CriLon Corp – $573,053.98

JVI Group Inc. – $635,695.75

Lobar Site Development Corporation – $678,504.00

Kinsley Construction Inc. – $696,000.00

Wolgemuth noted that the base bid submitted by Fulkroad and Sons was nearly $70,000 lower than the projected cost that was supplied to the county by Wilson Consulting Group, which is Lebanon County’s civil engineering consulting firm.

“Fulkroad came in about $70,000 lower than that and they (Wilson officials) are recommending that you award and that you give a notice to proceed by June 25th,” said Wolgemuth, who added the county has worked with Fulkroad in the past.

Wolgemuth announced the bridge replacement, which will include two lanes when completed, is being paid through Marcellus Shale (Act 13) monies that the county received.

“This is Marcellus Shale funding that we’ve been accumulating for the past several years,” he said. “That is a lot simpler and quicker than going through some liquid fuels project or otherwise, and that money is intended specifically for bridges and road projects. We’ll continue to do that because we have others that need work, so stay tuned.”  

Wolgemuth noted that PennDOT inspected and approved the reuse of the red sandstone abutments for the bridge since it is wide enough to accommodate two lanes. He told LebTown that the bridge’s original construction date is unknown but that similar bridges are dated to the 1890s.

“That’s how it was originally built and we’ve maintained those abutments over the years, so we did some masonry work to them and, according to the engineers, they are in good enough shape to put a new bridge on them,” he said. “The superstructure is what is being replaced.” 

Construction is expected to be completed by Dec. 6. 

In other county business, commissioners voted 2-1 to spend annual grant funding available through the County Commissioners Association of Pennsylvania’s PA Counties Risk Pool for two projects.

CCAP administers a program that funds safety-related projects through its insurance carrier to lower potential liability for its member counties. Lebanon County’s annual share of grant funding is $30,000.

Commissioners approved applying for a three-year Basic Armor Plan to maintain the security and safety of the courthouse and its occupants, according to Wolgemuth, at a cost of $3,750.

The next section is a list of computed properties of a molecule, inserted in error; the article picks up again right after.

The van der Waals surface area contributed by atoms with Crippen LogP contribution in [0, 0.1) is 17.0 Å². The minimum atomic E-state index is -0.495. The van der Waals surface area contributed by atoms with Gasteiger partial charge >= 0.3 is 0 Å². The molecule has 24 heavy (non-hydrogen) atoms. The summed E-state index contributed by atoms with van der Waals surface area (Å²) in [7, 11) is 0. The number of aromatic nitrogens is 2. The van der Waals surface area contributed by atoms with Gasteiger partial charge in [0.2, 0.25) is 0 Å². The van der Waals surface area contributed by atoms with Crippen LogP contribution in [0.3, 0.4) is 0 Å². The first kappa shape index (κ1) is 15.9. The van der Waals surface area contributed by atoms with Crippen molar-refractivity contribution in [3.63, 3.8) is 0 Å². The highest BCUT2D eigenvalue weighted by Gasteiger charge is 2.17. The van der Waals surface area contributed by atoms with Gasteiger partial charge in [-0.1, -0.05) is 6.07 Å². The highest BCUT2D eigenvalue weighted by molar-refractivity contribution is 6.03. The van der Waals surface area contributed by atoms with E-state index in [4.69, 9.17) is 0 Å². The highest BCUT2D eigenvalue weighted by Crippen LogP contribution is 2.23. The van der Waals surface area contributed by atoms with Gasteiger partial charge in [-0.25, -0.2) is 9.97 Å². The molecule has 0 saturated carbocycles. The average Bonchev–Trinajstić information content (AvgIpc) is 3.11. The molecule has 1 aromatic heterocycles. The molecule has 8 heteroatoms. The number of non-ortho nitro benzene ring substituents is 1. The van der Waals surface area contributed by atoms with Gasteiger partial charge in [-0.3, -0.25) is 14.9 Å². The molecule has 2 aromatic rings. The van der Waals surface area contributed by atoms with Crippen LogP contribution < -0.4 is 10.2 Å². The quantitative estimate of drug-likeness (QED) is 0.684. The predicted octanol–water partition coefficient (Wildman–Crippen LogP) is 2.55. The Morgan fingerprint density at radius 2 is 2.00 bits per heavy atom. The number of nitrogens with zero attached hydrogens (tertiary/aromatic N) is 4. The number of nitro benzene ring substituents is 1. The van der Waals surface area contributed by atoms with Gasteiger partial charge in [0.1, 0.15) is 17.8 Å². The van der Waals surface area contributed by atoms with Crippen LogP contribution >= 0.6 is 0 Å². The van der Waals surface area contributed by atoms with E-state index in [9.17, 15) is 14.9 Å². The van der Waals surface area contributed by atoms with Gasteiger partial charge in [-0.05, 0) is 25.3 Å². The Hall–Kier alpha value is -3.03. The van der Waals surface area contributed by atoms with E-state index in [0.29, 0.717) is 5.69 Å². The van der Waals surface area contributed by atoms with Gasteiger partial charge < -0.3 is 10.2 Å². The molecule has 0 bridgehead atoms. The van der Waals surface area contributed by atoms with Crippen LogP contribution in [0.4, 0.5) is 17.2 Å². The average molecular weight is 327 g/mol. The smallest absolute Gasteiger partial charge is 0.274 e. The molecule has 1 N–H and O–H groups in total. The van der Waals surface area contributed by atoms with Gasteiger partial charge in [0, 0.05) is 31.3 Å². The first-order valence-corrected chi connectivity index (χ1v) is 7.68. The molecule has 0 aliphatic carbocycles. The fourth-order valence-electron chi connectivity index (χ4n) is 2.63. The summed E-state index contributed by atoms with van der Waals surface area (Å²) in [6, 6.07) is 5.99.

“This plan ensures that our security system remains reliable, providing peace of mind for employees and the public,” he wrote in the grant application. “With features like unlimited cloud notifications, 24/7 monitoring, and remote support, we can be confident that our security system will perform when it’s needed most.”

The county also applied, with about $2,900 remaining for the current CCAP funding year, to purchase a $2,800 snowblower to clear county properties during inclement weather. The snowblower would be used at the county prison, mental health offices on Lehman Street and at the county courthouse in the city by inmate work crews.

A bid of $2,800 for a new Honda 24 Track Hydro Snowblower was provided by Ebling’s Service Plus, Myerstown, and was approved by commissioners.

Commissioner Jo Ellen Litz was the dissenting vote for the two bids, which were packaged together as one motion, since wording in the security system application was vague. She said it referred to “the door” instead of “any county door” for an alert notification if a problem were to occur.

The other two commissioners did not want to amend the contract’s language to be that specific, so Litz voted against approving those two purchases.    

The next meeting of the county commissioners is scheduled for June 6 at 9:30 a.m. in Room 207 of the county courthouse in Lebanon.

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James Mentzer is a freelance writer whose published works include the books Pennsylvania Manufacturing: Alive and Well; Bucks County: A Snapshot in Time; United States Merchant Marine Academy: In Service to the Nation 1943-2018; A Century of Excellence: Spring Brook Country Club 1921-2021; Lancaster...